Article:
National Museum of African Art

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National Museum of African Art
The National Museum of African Art is a museum that is part of the Smithsonian Institution in Washington, D.C.. Located on the National Mall, the museum specializes in African art and culture. It was established as a private museum in 1964, and officially became a part of the Smithsonian Institution in August 1979. The museum's main entrance is situated off the gardens in front of the Smithsonian Castle on Independence Avenue Southwest. Like the Freer Gallery of Art and the Arthur M. Sackler Gallery, the National Museum of African Art is an underground museum. It connects directly to the Sackler Gallery via a subterranean passageway. This site is often confused with the Museum for African Art in New York City. Artwork in the museum comes from all parts of Africa, but most of it is from the region south of the Sahara. Represented countries include Mali, Cameroon, Tanzania, the Democratic Republic of Congo, South Africa, Ghana, and Morocco, among others. Most of the items in the collection are sculptures, masks, furniture, and musical instruments made from wood.

History
The roots of the museum date back to a chance purchase of a $15 carving of the Yoruba people by Warren M. Robbins in Hamburg, Germany in the early 1960s. Robbins purchased another 32 pieces of African art a year later, and brought his collection with him when he returned to the United States, putting them on display at his home in Washington, D.C. After a newspaper article was published about his collection, visitors started appearing at the door and were welcomed in to view the works. In 1963, Robbins purchased half of a home at 316-18 A Street Northeast that had been the residence of abolitionist Frederick Douglass from 1871 to 1877. When it opened in May 1964, it was the first museum in the United States dedicated to African art exclusively. In succeeding years, Robbins raised money to acquire the remaining half of the Douglass house, naming it the Museum of African Art. As the collection grew, he purchased adjoining residences, with his museum ultimately including nine townhouses, 16 garages and two carriage houses. In 1979, Congress agreed to have the Smithsonian Institution assume management of the collection. Robbins served as the museum's first director, remaining in the position until 1983 when he was named founding director emeritus and a Smithsonian senior scholar, and replaced as director by Sylvia H. Williams. The museum relocated from its Capitol Hill townhouse to the National Mall on September 1987, and was renamed the National Museum of African Art.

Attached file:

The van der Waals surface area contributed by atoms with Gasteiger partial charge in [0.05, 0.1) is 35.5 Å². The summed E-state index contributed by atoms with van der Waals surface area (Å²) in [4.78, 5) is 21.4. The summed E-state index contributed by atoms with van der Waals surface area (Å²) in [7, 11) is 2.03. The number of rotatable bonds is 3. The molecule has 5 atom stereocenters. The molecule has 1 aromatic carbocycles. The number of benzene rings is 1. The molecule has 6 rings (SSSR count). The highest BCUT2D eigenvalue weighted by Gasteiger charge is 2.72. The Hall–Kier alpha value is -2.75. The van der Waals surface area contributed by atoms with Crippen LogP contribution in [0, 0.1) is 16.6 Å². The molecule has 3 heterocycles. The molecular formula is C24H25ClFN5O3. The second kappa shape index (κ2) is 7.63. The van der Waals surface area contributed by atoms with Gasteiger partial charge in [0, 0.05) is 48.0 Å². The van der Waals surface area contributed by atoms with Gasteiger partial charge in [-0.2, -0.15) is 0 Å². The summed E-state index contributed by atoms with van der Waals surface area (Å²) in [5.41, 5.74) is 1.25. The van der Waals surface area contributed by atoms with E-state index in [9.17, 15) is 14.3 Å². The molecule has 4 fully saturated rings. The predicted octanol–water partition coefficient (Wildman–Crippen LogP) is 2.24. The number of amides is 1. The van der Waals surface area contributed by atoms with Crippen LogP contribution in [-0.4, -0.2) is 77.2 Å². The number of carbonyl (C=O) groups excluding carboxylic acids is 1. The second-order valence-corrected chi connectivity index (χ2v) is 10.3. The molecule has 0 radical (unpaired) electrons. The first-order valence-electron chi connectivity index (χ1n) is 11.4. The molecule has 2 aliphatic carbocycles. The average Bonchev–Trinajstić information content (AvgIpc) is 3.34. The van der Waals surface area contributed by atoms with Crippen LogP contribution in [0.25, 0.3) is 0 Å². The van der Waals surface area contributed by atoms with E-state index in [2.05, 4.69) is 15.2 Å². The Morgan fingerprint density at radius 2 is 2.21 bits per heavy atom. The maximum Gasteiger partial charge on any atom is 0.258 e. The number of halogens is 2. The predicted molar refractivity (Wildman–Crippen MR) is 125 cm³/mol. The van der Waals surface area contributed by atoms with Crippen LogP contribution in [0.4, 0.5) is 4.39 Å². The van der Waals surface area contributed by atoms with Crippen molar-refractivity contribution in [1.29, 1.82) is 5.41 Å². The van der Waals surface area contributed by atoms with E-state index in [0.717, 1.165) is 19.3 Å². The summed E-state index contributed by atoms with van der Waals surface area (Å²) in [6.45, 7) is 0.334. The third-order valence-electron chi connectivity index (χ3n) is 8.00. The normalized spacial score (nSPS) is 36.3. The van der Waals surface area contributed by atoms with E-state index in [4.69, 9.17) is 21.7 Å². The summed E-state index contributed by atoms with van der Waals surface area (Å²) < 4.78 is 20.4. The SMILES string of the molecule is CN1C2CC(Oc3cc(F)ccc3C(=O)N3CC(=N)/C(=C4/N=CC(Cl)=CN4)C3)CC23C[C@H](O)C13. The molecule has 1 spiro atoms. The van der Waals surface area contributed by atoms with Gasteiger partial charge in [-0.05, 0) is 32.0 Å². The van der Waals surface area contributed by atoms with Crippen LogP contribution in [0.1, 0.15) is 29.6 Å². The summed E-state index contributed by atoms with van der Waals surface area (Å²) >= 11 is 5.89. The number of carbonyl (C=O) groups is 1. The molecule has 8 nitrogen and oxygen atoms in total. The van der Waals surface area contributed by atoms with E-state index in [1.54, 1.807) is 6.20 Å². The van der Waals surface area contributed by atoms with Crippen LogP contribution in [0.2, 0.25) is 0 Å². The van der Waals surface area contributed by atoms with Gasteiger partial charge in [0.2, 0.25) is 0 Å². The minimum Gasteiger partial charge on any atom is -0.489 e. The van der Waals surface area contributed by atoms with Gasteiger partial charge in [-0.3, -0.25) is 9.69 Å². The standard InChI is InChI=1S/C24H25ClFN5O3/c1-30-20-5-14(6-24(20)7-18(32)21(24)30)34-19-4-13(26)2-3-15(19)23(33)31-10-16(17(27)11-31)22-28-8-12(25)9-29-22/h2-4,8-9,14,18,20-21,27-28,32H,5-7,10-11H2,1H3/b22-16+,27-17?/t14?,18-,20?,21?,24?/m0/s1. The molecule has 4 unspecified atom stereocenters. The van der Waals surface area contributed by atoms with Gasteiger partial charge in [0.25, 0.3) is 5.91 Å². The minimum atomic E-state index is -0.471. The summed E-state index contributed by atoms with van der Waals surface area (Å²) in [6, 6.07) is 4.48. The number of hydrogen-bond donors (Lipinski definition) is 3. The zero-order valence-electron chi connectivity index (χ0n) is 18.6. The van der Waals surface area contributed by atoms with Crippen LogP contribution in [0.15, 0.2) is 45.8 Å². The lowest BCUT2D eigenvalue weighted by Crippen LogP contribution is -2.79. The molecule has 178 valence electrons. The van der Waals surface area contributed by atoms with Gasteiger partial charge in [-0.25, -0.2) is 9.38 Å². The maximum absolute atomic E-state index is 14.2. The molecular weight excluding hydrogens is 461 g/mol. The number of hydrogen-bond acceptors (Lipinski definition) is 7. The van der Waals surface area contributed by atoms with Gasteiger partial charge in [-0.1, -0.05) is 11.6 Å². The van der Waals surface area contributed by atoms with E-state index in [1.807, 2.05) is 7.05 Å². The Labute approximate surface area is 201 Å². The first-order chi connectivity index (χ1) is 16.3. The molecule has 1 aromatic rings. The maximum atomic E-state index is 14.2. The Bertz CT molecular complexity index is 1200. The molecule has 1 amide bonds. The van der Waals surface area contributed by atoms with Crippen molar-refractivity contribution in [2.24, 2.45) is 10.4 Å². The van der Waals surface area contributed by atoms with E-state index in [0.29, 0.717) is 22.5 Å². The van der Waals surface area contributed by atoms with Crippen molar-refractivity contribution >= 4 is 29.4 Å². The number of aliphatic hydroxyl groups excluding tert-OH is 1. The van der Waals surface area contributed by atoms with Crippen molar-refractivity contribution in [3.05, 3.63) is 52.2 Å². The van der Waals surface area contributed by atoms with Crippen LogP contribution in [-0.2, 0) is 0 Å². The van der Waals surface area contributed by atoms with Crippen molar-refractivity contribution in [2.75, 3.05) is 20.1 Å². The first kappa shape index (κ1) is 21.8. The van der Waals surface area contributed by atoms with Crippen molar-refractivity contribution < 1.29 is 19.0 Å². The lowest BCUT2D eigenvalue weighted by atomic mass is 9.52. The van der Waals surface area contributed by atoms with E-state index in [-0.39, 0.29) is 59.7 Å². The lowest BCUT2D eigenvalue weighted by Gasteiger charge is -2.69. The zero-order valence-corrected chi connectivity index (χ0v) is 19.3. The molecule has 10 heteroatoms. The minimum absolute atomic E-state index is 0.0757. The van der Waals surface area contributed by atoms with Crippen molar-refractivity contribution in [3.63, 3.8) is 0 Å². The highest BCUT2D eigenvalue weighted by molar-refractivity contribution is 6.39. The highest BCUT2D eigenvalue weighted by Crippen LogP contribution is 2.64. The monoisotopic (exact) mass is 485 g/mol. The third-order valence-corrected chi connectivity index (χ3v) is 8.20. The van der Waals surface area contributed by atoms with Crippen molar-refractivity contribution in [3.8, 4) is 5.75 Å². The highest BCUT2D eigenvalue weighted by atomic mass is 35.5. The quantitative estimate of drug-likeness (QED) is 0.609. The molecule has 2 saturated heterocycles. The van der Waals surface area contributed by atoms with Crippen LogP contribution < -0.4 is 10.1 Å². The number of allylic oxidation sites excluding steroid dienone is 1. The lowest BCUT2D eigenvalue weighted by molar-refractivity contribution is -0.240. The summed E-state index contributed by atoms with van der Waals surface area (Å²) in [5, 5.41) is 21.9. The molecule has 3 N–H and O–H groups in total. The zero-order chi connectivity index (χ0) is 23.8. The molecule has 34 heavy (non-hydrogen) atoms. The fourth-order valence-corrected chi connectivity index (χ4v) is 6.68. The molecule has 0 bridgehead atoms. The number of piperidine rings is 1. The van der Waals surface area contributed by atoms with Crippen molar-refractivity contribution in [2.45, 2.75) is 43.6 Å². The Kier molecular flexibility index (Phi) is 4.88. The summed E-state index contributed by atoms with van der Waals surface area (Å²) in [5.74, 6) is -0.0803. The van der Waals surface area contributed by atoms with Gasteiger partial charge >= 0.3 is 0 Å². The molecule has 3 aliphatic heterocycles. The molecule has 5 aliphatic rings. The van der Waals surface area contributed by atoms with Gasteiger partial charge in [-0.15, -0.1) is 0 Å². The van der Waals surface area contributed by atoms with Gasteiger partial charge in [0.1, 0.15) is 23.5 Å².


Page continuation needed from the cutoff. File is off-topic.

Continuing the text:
Building Activity

  • removed a media
    about 5 years ago via OpenBuildings.com